1. My in-laws were like that–so generous and giving. They helped us out with little things when we were poor students. My father-in-law owned a Wendy’s restaurant, and he’d give my husband and I gift cards to eat there. It was wonderful, especially when there was little cash for anything else.

  2. What beautiful people they must have been. It’s wonderful to have kindness like this in your life and it will stay with you forever. This is a lovely tribute to them for the challenge 😀

  3. I’m late! I’m late! I know……crazy weekend and gonna be a crazier week. Really nice stories Maddie! So happy you had those kind of nice people in your life. 🙂

  4. Ah yes. The generous parents. He had me at possibly giving his underwear. My parents have always been pretty generous in the furniture department, but that is mostly due to my mom’s inability to keep a coffee table for more than three years.

    • I wish my parents would have turned their furniture over more often. As it was, my younger brother ended up with their discards most often. It is fun to get “used goods” from family though – and we sure appreciated all of them. 🙂

  5. Maddie, thank you so much for sending everyone to my site, it’s been a lot of fun seeing all the hits I’m getting. The write up you wrote is so nice, I’ll have to frame it. Thanks again, it made my day !!! Oh and by the way I looove the “Meat Mobile ll”

  6. Very nice post! Thanks for posting this one! I loved the entire story and the meat smell lines are funny. It’s tuff losing a loved one and not a day goes by that we don’t wonder what if…their stuff and memories tend to comfort us. Keep up the good work and once again congrats to all your success:)

    • Thanks, Mike. Other than my mother, Rich and I both lost parents much too young. I do play the “what if” game sometimes. My dad never had a chance to meet our son, but we do have good memories. Thank you so much for your support. And I think I should have asked for “later Michael Jackson” to be added to your list. 😉

    • Thanks! The meatmobile is missing a hubcap. Rich said it came to us that way, and we simply never looked for another. A graphic looked better than the ugly, black tire. Thank you for visiting Rita!

    • Hi Kenny! I’ll be over to check out your new blog soon. I need to catch up with you. I think I’ve missed a couple of your posts. I’m looking forward to seeing your work with Gimp. 🙂

  7. Great nick names for the cars and great post for the challenge! I think it has been awhile since I have done a wordpress challenge as well. Are your books on Kobo E-reader by chance? Hope all is well with you and your family!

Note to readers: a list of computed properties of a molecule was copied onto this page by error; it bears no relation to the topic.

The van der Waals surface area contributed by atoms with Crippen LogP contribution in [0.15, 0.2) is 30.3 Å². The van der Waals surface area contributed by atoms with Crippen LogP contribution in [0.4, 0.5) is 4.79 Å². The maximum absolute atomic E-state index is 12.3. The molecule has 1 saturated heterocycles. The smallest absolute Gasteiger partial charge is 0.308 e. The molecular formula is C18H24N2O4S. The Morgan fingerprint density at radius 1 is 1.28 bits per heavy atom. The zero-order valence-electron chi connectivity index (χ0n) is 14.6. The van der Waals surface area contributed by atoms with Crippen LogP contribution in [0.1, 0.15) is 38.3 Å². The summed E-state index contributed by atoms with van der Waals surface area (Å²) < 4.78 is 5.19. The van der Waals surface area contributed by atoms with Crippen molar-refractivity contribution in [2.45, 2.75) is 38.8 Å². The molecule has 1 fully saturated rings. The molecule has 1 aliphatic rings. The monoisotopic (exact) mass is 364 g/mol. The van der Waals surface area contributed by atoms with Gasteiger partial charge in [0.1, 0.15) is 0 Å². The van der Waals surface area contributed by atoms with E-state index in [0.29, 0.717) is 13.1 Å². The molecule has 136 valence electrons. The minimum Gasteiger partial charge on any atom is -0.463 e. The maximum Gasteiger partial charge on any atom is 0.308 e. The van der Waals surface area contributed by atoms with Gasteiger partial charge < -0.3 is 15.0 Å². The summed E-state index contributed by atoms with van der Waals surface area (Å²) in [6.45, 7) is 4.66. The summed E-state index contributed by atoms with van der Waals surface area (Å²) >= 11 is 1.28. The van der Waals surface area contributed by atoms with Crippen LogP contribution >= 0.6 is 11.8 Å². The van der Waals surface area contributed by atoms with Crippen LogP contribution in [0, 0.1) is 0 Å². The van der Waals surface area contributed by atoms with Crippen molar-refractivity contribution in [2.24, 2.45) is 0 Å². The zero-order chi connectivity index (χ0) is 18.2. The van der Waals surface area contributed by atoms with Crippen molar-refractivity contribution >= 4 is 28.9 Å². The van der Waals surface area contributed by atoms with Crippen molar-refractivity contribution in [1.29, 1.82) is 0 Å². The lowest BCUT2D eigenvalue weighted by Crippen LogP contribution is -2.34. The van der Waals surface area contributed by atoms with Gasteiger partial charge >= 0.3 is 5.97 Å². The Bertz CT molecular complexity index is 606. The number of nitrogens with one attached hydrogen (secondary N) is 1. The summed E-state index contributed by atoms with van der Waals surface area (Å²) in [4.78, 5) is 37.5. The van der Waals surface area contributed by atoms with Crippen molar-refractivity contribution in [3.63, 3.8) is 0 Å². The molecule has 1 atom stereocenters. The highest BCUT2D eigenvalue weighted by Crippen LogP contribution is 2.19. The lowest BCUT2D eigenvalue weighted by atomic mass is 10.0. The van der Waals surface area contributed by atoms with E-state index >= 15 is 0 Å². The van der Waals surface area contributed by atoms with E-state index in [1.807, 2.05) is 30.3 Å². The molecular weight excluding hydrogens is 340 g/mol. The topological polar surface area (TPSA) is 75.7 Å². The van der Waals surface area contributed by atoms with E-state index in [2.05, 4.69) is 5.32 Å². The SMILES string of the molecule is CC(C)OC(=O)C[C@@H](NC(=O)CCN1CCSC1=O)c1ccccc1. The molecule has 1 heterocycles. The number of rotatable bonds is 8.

• Sometimes things get a little silly around here, and the WP challenges give me an opportunity to settle down a bit. 🙂 My books are only eBooks, and yes, they are at Kobo. Thank you for asking. I like the new look on your blog, and the picture of you and your wife is really lovely.

    • I have been, Hook. And like you, who is also blessed, I don’t take it lightly. … I have my husband keeping an eye out for a good, used Kindle for me. I have a Nook Tablet, but it seems so many WP authors only have their eBooks on Kindle. Your book is on my computer now, and I’ll transfer it to a Kindle as soon as I get one! Then I’ll read it. 😉

  8. I was glad to get the scoop on that back wheel in your response to someone else above. Everyone’s first vehicle should have a history, along with some weird quirk. That way they have great stories, like this one, to share later in life!

    • Rich said he would make a hubcap for me to put on the picture, but I kind of liked the graphic swirl I made. Our son will forever remember his first vehicle was a meatmobile. Yes, it will be a great story to tell his kids one day. 🙂

    • Hi Tony! Thanks to Bo, I looked in my spam folder and found you there along with one of his comments. It’s a conspiracy, I tell ya! … And yeah, that old lady definitely had a meat smell about her. I wonder if she just did a lot of the same type of cooking and it permeated everything. … Rich’s mom and dad were really great. Thanks for commenting.